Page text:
In the opening scene of Jordan Peele’s Us, a vintage TV set displays a commercial of the 1986 Hands Across America campaign. The obnoxiously weird campaign attempts to fight homelessness by encouraging millions of Americans to hold hands to form a human chain across the nation. Next to the vintage TV, VHS tapes of 1980s movies The Goonies, C.H.U.D. and The Right Stuff, are in clear view.
Each element in the opening scene plays a major role in Peele’s quest to present a horror flick while throwing out subtle hints about the nation as a whole.
Us follows the life of Adelaide Wilson, first portrayed as a young girl by Madison Curry and as an adult by Lupita Nyong’o (Nyong’o, arguably her best performance on film, deserves an Oscar nomination for pushing herself beyond the limit with this role). After wandering off from her family during a trip to the carnival on a beach in Santa Cruz, the younger Adelaide enters a house of mirrors and experiences an event that changes her life forever.
Decades later, Adelaide, now married with two kids, returns to the same beach with family and friends for a summer getaway. As Adelaide encounters small details that remind her of the life-changing event that occurred decades earlier, the film goes from road trip fun to spine-tingling creepiness.
The darkness of night sets in as Adelaide and her family are stalked at their vacation home by a family dressed in orange jumpsuits. When the unidentified family forces its way into the home, it’s revealed that they are doppelgängers seeking revenge.
When the “real” Adelaide questions her doppelgänger by asking, “Who are you?” Speaking in a hoarse voice, her doppelgänger responds, “We’re Americans.”
The film eventually begins to reveal itself as somewhat of a mirror to America while also featuring scary moments and instances of morbid brutality. The doppelgängers are known as the Tethered people, mechanical clones who are so entrenched to mundane tasks, that they live their entire lives in a structured underground prison. It speaks to the larger reality of millions of Americans who become attached to occupations that keep them silent, docile and robotic-like.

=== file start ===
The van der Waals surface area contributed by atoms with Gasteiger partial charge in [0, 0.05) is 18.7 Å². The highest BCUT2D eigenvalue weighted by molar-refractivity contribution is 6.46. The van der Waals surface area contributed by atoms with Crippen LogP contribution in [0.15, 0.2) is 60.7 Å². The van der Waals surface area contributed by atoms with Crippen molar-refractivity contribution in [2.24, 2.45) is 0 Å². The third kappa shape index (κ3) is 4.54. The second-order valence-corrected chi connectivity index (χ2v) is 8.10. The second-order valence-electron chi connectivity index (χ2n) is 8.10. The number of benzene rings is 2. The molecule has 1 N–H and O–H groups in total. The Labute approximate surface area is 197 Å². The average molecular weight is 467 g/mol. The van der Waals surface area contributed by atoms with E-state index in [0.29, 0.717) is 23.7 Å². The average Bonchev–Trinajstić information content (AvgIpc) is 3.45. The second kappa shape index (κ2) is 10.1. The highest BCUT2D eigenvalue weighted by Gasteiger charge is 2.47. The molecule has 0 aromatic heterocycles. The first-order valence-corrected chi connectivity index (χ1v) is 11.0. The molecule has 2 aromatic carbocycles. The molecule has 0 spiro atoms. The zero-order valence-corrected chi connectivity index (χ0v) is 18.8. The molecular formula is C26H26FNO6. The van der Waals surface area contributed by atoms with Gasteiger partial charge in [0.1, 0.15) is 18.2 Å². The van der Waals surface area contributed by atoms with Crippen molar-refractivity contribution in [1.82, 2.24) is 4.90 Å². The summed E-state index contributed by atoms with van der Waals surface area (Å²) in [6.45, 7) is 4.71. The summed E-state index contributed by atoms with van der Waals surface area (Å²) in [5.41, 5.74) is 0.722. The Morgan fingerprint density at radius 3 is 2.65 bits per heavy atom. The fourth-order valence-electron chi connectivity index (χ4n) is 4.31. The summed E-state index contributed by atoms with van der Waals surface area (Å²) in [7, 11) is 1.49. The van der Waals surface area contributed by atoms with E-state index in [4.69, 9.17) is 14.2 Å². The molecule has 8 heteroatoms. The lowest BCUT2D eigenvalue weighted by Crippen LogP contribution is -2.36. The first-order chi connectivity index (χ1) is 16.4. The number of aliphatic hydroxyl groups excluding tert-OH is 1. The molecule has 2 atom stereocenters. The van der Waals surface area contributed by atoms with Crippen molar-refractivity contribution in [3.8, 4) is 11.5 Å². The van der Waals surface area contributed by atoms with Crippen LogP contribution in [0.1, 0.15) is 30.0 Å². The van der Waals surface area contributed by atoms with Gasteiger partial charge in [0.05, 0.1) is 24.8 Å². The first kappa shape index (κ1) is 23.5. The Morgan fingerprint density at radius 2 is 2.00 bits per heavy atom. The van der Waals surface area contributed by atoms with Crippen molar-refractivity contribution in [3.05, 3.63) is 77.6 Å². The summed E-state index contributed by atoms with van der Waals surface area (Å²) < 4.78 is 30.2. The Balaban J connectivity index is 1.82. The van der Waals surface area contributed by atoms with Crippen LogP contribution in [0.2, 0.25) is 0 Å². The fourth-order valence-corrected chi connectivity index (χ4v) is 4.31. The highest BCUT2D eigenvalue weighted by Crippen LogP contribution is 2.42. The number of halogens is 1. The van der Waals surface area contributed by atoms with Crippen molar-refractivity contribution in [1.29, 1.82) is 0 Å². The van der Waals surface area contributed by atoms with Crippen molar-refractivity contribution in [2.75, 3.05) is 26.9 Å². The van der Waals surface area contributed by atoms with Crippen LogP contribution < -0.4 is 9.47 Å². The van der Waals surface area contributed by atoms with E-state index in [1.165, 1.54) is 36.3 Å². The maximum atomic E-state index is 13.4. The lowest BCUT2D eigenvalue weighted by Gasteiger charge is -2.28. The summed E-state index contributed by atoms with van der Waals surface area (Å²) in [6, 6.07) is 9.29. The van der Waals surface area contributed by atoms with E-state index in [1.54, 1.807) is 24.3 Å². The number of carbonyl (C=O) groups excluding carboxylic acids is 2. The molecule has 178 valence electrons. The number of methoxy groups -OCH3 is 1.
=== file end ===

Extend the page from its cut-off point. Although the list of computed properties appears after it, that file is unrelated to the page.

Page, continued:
There are also elements of the invasion factor that has served as a major point of concern for the current presidential administration. At one point in the film, Adelaide suggests to her husband Gabe, played by Winston Duke, that the family escape the ongoing terror by leaving America and driving to Mexico. It’s another subtle nod to a president who insists that the nation can only be safe once it builds a wall that will keep Mexicans out of the United States. Us challenges that notion by highlighting the fact that Americans are more likely to encounter violence inflicted by fellow citizens, opposed to illegal immigrants.
But even as symbolism reigns in Us, it relies less on social commentary than Peele’s debut hit Get Out which blatantly took aim at racists who inflict pain through microaggressions.
Overall, Us will likely cause most moviegoers to scratch their heads and search Google by the end of the film. Peele’s intense journey will keep you wanting more, even if it means witnessing the horrors we inflict on ourselves.